Burbank’s historical competitive employment advantage as a superior place to live and work has lost ground to income as housing prices, transportation and higher education costs have escalated.
I contend that merit bonuses may have a positive budget impact. As has been noted on occasion before the City Council by the management services director, upgrading one job category to retain a key member of the executive team can trigger increases in other categories. Increases in pay grades likely have longer term overall budget impacts than annual merit bonuses.
If, in the face of budget cutbacks, city services have to be delivered more efficiently by a smaller staff, then merit bonuses have the potential to save more than they cost.
I regard Burbank as a well managed city run by highly capable employees for a long time. I am confident that merit bonuses have been studied at length by staff and elected officials and have been proven an effective strategy, especially for retaining key staff who have excelled at delivering city services.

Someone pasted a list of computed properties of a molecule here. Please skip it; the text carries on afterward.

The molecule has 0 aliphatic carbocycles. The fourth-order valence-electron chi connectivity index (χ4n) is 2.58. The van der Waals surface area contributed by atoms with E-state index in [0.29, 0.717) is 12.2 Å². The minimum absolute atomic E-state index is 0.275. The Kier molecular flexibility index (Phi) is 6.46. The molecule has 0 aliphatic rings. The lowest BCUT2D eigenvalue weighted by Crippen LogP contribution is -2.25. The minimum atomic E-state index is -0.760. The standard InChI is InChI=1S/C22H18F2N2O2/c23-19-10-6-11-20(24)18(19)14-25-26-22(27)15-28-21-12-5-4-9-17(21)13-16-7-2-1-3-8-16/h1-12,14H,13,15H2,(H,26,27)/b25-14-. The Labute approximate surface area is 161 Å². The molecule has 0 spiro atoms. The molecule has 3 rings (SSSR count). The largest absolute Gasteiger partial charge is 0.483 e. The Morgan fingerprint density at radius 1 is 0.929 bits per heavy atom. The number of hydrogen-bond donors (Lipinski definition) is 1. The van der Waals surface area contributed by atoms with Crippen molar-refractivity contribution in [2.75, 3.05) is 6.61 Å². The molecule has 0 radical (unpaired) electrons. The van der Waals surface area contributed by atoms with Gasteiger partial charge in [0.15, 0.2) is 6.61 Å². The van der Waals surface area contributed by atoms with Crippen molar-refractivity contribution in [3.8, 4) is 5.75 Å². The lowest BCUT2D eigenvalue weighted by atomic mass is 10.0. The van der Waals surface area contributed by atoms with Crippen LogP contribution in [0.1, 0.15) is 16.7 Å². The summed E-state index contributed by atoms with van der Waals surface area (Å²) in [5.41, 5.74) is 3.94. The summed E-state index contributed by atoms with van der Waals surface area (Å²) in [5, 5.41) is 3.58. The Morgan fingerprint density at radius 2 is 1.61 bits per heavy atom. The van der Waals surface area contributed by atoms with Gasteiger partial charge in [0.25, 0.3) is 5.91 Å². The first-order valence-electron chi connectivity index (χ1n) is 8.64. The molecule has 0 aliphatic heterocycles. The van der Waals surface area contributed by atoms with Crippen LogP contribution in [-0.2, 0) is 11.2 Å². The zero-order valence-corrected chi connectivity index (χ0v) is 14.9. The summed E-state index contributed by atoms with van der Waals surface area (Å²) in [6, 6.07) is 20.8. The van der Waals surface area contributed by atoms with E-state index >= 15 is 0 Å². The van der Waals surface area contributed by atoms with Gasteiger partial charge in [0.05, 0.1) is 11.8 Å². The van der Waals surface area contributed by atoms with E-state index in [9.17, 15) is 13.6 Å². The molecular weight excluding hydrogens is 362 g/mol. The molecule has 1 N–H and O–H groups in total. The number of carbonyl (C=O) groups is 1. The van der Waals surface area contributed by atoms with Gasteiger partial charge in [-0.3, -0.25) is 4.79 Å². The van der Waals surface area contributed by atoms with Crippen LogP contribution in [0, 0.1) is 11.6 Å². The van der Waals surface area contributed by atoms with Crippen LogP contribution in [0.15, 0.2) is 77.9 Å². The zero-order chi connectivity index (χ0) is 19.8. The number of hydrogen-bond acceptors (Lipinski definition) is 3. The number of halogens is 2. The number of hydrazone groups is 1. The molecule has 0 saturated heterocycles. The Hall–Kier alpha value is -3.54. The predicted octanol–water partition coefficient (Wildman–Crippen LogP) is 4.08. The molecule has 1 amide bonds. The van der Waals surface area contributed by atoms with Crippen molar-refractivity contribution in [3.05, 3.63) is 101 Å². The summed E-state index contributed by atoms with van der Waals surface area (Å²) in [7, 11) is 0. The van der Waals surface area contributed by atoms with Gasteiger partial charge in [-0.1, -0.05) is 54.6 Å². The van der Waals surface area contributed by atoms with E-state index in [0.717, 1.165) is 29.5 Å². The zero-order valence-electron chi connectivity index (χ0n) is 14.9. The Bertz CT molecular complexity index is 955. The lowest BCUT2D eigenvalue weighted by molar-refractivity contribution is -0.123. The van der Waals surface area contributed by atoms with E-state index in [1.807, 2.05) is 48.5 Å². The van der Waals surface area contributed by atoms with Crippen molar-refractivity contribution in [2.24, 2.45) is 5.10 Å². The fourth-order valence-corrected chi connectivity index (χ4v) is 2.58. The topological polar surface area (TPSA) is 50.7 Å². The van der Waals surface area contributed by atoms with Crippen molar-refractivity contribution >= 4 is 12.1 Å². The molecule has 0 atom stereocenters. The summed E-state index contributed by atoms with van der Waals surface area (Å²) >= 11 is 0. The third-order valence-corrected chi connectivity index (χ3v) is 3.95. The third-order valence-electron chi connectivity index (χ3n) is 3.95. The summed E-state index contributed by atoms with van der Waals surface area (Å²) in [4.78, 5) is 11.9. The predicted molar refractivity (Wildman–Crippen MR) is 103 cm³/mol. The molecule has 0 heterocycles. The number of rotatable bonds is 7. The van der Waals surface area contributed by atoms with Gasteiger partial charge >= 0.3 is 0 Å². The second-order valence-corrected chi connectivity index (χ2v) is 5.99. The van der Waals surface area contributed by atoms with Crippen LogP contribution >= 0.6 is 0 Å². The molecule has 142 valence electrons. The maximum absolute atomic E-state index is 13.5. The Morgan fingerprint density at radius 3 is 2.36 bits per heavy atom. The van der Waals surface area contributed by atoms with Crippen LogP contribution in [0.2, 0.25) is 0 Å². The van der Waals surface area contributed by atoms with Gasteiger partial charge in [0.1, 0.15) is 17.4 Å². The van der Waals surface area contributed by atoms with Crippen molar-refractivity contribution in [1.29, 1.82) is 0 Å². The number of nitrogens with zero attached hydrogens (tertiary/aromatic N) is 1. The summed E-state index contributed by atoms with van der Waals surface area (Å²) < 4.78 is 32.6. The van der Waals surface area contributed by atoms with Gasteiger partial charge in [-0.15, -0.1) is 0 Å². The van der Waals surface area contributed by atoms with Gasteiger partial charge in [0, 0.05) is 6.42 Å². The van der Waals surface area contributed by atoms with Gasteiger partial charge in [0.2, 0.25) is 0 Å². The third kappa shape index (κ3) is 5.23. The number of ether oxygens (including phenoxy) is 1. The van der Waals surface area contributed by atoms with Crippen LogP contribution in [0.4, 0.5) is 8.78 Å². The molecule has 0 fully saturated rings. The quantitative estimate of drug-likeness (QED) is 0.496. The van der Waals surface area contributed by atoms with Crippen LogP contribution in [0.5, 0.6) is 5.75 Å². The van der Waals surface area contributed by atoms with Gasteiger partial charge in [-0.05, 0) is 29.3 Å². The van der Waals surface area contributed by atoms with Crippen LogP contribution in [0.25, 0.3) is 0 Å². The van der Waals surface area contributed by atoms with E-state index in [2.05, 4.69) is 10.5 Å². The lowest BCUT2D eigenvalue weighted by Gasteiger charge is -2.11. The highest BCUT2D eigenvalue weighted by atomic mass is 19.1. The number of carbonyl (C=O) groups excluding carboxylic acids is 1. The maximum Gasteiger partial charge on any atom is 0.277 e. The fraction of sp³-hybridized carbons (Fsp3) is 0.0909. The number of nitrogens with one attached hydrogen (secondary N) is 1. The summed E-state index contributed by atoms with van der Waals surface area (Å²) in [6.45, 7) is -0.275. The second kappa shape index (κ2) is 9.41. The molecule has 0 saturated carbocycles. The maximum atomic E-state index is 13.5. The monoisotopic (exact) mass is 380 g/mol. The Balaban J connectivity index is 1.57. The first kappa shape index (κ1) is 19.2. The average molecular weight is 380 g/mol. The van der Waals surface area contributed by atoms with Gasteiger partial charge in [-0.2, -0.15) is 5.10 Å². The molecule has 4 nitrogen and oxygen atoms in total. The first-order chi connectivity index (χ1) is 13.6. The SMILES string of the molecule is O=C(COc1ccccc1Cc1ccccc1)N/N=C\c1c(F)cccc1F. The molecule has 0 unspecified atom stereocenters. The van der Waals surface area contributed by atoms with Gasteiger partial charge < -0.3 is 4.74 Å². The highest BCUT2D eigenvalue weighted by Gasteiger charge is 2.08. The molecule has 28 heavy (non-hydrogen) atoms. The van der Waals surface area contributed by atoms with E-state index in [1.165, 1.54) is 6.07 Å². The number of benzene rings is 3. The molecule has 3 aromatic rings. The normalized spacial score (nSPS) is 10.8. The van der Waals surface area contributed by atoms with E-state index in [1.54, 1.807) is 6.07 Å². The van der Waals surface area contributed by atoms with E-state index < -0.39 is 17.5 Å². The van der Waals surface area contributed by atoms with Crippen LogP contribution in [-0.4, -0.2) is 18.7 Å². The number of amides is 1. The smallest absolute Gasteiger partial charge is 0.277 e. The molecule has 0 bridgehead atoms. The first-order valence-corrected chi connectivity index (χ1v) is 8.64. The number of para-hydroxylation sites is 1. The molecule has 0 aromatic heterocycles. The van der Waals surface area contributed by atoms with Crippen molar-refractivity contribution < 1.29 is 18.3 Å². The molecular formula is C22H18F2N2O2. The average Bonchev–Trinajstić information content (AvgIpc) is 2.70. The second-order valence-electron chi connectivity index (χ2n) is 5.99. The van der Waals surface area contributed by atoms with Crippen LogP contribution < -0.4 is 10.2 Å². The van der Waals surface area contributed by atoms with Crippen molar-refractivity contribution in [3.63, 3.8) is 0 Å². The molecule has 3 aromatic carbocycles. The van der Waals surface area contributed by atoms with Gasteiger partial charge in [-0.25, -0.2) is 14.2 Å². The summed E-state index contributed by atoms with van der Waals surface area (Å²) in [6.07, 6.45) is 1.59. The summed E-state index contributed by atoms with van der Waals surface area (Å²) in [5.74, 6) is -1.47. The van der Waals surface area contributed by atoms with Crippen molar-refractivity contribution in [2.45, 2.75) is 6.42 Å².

As far as public disclosure of the specifics of merit bonuses, in my opinion it is an issue with possible local consequences in Burbank’s ability to retain key executives in the face of public sector competition. I would hope the court also takes that into consideration before ruling if detailed disclosure should be mandatory.
By limiting disclosure to total compensation, Burbank’s merit pay strategy and execution could be a beneficial weapon to keep the head hunters for surrounding cities from turning management staffing into a revolving door detrimental to the overall quality and cost of city services.